By Stephen D. Bowling
April 4, 1963 – It could very well be the most significant weapon in Breathitt County. Without question, it was the most infamous. More newspaper stories have been written about the terrible results this weapon produced while in the hands of a feudist than have been written about any other weapon. But where is it? What happened to this important symbol of the terror and murder that earned Breathitt County its “bloody” sobriquet?
Several years ago, while searching old copies of The Jackson Times, a discovered article related to one of the greatest artifacts of the feud period in our history started a quest to locate this artifact. In 1963, the Smith and Wesson .45 caliber pistol used by Curtis F. Jett to kill James Buchanan Marcum was donated to the county to sell at auction, with the proceeds intended to help build our current courthouse. Was it sold? Who bought it? Where is it now? All remain unanswered questions. To date, that search is ongoing.
At about 8:30 on the morning of March 4, 1903, Breathitt County’s most famous murder occurred in front of hundreds of witnesses, in broad daylight, and on the steps of the Breathitt County Courthouse. James Buchanan Marcum, a Republican attorney, talked to Belvin James Ewen on the steps of the courthouse. For several years, Marcum had been one of the only voices of opposition to County Judge James H. Hargis and his regime and their control over the politics of Breathitt County.
Two young men, Curtis Jett and Thomas White up the hallway of the courthouse behind Marcum as he stood facing Main Street. Thomas White walked past Marcum muttering something and out into the street. Curtis Jett walked quietly up the hallway and shot J. B. Marcum in the back of the head.
After several changes in venue and much legal wrangling, Jett and White were tried, convicted, and sentenced to life in the Kentucky State Penitentiary in Frankfort. But the story did not end there. The murder sparked another round of feuds in Breathitt, and reporters from across the United States came to Jackson to report the news. The Marcum murder and subsequent events assumed international notoriety.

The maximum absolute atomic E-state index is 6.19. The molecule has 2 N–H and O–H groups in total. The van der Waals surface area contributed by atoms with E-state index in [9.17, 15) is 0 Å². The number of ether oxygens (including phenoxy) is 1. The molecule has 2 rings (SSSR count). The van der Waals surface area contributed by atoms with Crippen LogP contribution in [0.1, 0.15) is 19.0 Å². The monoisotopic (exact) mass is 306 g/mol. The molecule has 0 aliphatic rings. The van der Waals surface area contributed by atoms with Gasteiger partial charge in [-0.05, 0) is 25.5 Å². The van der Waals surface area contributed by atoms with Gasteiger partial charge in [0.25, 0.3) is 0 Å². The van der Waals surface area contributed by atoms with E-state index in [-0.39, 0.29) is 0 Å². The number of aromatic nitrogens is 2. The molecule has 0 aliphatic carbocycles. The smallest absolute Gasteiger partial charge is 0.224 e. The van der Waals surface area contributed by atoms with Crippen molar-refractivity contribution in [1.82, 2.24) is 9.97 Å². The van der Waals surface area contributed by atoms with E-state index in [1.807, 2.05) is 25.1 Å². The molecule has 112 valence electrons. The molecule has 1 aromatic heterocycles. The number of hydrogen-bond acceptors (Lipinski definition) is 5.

More than 60 years after the murder, the name of Curtis Jett and the events of the darkest days of Breathitt’s past were still common knowledge. So much so that a certain pistol used in the killing became headline news. The following is the article from the front page of the April 4, 1963 edition of The Jackson Times:
“The weapon thought to have been used in an early Breathitt County assassination that triggered a wave of feuding and slayings has been presented to the county J. W. Billitter, a resident of Burnside in Pulaski County.
Mr. Billitter delivered the pistol, a .45 caliber Smith and Wesson revolver, to Judge Sam P. Deaton here Saturday. The gun is thought to have been the one used by Curtis Jett in the May 4, 1903 assassination of U.S. Commissioner James B. Marcum, who was shot down in broad daylight as he visited the Breathitt County Courthouse in Jackson.
Jett and an accomplice, Thomas White, were convicted of the slaying and netted life sentences in the State penitentiary.
Mr. Billitter came into possession of the pistol from his father, a former warden at the Kentucky State Penitentiary, who attended the trials of Jett and White in Winchester and acquired the weapon in a rather unusual fashion. The story is told that several officials desired possession of the “death gun” and it was decided to roll high dice for the weapon. Warden Billitter became the owner by casting the highest number.
The Burnside resident has kept the pistol in a remarkably fine state of preservation, and Judge Deaton said it was in perfect operating condition. Mr. Billitter, in donating the weapon, expressed the wish that it be sold to the highest bidder and the proceeds be added to construction funds for the new Breathitt Courthouse Judge Sam P. Deaton expressed the appreciation of Breathitt Countians for the gift and assured the donor that his wishes would be complied with.”
A careful examination of the many subsequent issues of The Jackson Times did not reveal the date of the auction or the ultimate owner of the historic relic. We can only assume that the historical treasure was sold to a Breathitt Countian and that it more than likely remains in the county. I, for one, would simply like to see this link to Breathitt’s wild and woolly past.
Curtis Jett served his time in prison and was released. He spent his remaining years as a minister preaching across the region. He published his life story to help others avoid the pitfalls he overcame. Curtis F. Jett died on February 3, 1956, at the age of 81, in Richmond, Kentucky. His body was cremated, and his remains were scattered at the Doylesville Cemetery in Madison County near his family. At his request, no stone was erected in his memory.
© 2022 by Stephen D. Bowling.
Thank you so much for this posting. I was born in Breathitt County Kentucky & I love reading of Breathitt County Kentucky gidtory.
Thank you. I appreciate the feedback about my little stories.
So interesting. Now I wanna go search for it.